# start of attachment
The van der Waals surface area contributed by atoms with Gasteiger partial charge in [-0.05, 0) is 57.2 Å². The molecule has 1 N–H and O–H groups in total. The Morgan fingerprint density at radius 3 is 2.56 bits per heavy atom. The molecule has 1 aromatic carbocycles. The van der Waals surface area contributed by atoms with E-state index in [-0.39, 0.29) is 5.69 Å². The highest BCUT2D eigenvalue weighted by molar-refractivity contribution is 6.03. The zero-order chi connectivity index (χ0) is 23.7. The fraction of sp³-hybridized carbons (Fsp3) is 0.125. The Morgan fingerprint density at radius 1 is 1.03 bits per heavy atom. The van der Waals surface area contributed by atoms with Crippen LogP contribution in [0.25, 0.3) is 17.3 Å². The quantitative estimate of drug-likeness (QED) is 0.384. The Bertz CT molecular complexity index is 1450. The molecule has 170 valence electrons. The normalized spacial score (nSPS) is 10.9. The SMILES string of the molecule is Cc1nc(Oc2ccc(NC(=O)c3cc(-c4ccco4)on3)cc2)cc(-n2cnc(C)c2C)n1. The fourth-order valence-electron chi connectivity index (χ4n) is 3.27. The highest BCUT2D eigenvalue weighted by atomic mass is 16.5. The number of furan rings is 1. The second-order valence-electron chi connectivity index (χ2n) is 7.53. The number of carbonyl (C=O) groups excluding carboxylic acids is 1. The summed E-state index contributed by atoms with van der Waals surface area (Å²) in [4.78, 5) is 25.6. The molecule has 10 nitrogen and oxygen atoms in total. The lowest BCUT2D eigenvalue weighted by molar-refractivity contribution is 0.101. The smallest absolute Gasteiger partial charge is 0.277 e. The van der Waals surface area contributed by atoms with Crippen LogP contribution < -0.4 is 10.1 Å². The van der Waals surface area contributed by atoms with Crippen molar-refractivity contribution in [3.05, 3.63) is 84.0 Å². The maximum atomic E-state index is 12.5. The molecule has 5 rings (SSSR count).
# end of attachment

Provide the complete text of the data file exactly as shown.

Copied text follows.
The van der Waals surface area contributed by atoms with Gasteiger partial charge in [-0.05, 0) is 57.2 Å². The molecule has 1 N–H and O–H groups in total. The Morgan fingerprint density at radius 3 is 2.56 bits per heavy atom. The molecule has 1 aromatic carbocycles. The van der Waals surface area contributed by atoms with E-state index in [-0.39, 0.29) is 5.69 Å². The highest BCUT2D eigenvalue weighted by molar-refractivity contribution is 6.03. The zero-order chi connectivity index (χ0) is 23.7. The fraction of sp³-hybridized carbons (Fsp3) is 0.125. The Morgan fingerprint density at radius 1 is 1.03 bits per heavy atom. The van der Waals surface area contributed by atoms with Crippen LogP contribution in [0.25, 0.3) is 17.3 Å². The quantitative estimate of drug-likeness (QED) is 0.384. The Bertz CT molecular complexity index is 1450. The molecule has 170 valence electrons. The normalized spacial score (nSPS) is 10.9. The SMILES string of the molecule is Cc1nc(Oc2ccc(NC(=O)c3cc(-c4ccco4)on3)cc2)cc(-n2cnc(C)c2C)n1. The fourth-order valence-electron chi connectivity index (χ4n) is 3.27. The highest BCUT2D eigenvalue weighted by atomic mass is 16.5. The number of furan rings is 1. The second-order valence-electron chi connectivity index (χ2n) is 7.53. The number of carbonyl (C=O) groups excluding carboxylic acids is 1. The summed E-state index contributed by atoms with van der Waals surface area (Å²) in [4.78, 5) is 25.6. The molecule has 10 nitrogen and oxygen atoms in total. The lowest BCUT2D eigenvalue weighted by molar-refractivity contribution is 0.101. The smallest absolute Gasteiger partial charge is 0.277 e. The van der Waals surface area contributed by atoms with Crippen LogP contribution < -0.4 is 10.1 Å². The van der Waals surface area contributed by atoms with Crippen molar-refractivity contribution in [3.05, 3.63) is 84.0 Å². The maximum atomic E-state index is 12.5. The molecule has 5 rings (SSSR count).